This article, written by Senior Technology Editor Dennis Denney, contains highlights of paper SPE 143520, ’Modeling, Simulation, and Optimal Control of Oil Production Under Gas-Coning Conditions,’ by Agus Hasan, SPE, and Bjarne Foss, SPE, NTNU; and Svein Ivar Sagatun, Bjorn Peter Tjostheim, Atle Svandal, and Cato Hatland, Statoil ASA, prepared for the 2011 SPE Europec/EAGE Annual Conference and Exhibition, Vienna, Austria, 23-26 May. The paper has not been peer reviewed.

Gas coning is the tendency of gas to impel oil downward in an inverse-cone contour toward the well perforations. After gas reaches the well, gas production will dominate the flow stream and oil production will decrease significantly. In this paper, the gas-coning process in a gas/oil reservoir (completed with a single horizontal well) is modeled, simulated, and analyzed by applying a nonlinear-control approach. The model that describes the well/reservoir interaction can be a boundary-control problem of the porous media with two boundary conditions: a Neumann boundary condition describing no flow at the outer boundary of the reservoir and a nonlinear-boundary condition describing the well’s production rate.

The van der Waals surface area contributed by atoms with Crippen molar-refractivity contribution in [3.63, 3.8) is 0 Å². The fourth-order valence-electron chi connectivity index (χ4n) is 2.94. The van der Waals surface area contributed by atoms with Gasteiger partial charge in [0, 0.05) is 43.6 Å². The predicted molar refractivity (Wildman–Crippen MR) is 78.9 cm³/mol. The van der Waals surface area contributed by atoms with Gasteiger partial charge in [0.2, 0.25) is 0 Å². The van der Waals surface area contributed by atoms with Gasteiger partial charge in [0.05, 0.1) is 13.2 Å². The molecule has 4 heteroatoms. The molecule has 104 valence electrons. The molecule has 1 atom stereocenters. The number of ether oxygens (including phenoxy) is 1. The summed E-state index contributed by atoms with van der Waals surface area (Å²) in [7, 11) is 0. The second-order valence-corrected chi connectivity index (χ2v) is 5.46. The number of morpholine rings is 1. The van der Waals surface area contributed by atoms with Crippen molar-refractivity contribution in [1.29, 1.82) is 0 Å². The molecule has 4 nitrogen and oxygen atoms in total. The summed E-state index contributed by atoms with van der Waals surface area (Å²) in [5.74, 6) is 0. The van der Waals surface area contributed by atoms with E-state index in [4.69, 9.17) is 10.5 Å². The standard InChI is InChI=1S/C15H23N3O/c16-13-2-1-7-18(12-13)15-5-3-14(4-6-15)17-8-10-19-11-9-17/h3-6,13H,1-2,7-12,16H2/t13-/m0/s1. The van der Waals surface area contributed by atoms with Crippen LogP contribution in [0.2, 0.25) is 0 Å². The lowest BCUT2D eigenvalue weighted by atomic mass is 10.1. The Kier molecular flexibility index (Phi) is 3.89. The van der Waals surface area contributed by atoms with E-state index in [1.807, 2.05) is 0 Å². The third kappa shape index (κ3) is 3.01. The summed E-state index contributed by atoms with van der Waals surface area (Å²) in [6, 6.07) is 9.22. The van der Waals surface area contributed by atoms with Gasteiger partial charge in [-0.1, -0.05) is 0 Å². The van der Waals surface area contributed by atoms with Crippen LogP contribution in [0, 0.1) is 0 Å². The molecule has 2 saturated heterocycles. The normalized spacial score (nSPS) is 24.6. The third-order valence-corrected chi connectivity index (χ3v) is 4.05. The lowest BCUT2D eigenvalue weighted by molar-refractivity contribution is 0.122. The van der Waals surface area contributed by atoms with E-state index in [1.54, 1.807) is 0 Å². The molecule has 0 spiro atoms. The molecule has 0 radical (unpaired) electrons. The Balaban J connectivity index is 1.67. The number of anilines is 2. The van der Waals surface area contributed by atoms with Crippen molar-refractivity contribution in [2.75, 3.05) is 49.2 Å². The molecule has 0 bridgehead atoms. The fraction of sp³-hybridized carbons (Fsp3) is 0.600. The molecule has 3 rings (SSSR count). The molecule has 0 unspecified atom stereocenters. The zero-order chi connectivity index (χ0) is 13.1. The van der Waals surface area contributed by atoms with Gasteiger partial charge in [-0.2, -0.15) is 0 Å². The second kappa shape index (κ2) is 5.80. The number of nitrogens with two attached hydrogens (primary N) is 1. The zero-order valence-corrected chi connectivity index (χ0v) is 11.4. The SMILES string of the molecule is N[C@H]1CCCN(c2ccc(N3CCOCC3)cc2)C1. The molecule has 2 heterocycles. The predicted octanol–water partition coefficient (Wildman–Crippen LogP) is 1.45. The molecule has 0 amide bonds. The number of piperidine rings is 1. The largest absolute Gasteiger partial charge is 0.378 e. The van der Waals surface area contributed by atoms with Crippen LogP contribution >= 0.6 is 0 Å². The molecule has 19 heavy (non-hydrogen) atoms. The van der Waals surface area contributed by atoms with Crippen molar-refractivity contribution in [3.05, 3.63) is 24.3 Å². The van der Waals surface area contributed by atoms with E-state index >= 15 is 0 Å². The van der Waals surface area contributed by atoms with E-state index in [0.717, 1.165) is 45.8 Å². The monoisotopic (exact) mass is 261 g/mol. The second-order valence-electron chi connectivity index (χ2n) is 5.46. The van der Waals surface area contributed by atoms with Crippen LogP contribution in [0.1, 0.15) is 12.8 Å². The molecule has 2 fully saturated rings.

Optimizing the trade-off between oil and gas production is important in reservoir management. The use of secondary-recovery techniques (e.g., gas lift and waterflood) and enhanced-oil-recovery techniques (e.g., surfactant injection) has proved successful for increasing oil production significantly. These techniques are supported by the use of smart-well technologies. A smart well is one that is equipped with several valves that can be regulated during production. Operating these valves can be accomplished by use of optimal-control theory, particularly when combined with the adjoint method. Adjoint-based optimization can be used to determine optimal well placement and for history matching. Optimal-control theory combined with data assimilation forms a closed-loop reservoir management.

Although providing solutions in a relatively short time and in an efficient way, the adjoint method is difficult to implement because one needs access to the reservoir-simulator code to implement the algorithm. An alternative is creating a mathematical model that is simpler but can be used to explain the same physical process. This model is referred to as a proxy model and serves as a representative of a complex model that usually is contained in a reservoir simulator. A proxy model may be derived from a basic principle of physics, such as mass conservation or Darcy’s law. The proxy model is simpler and easier to work with than the high-fidelity model.

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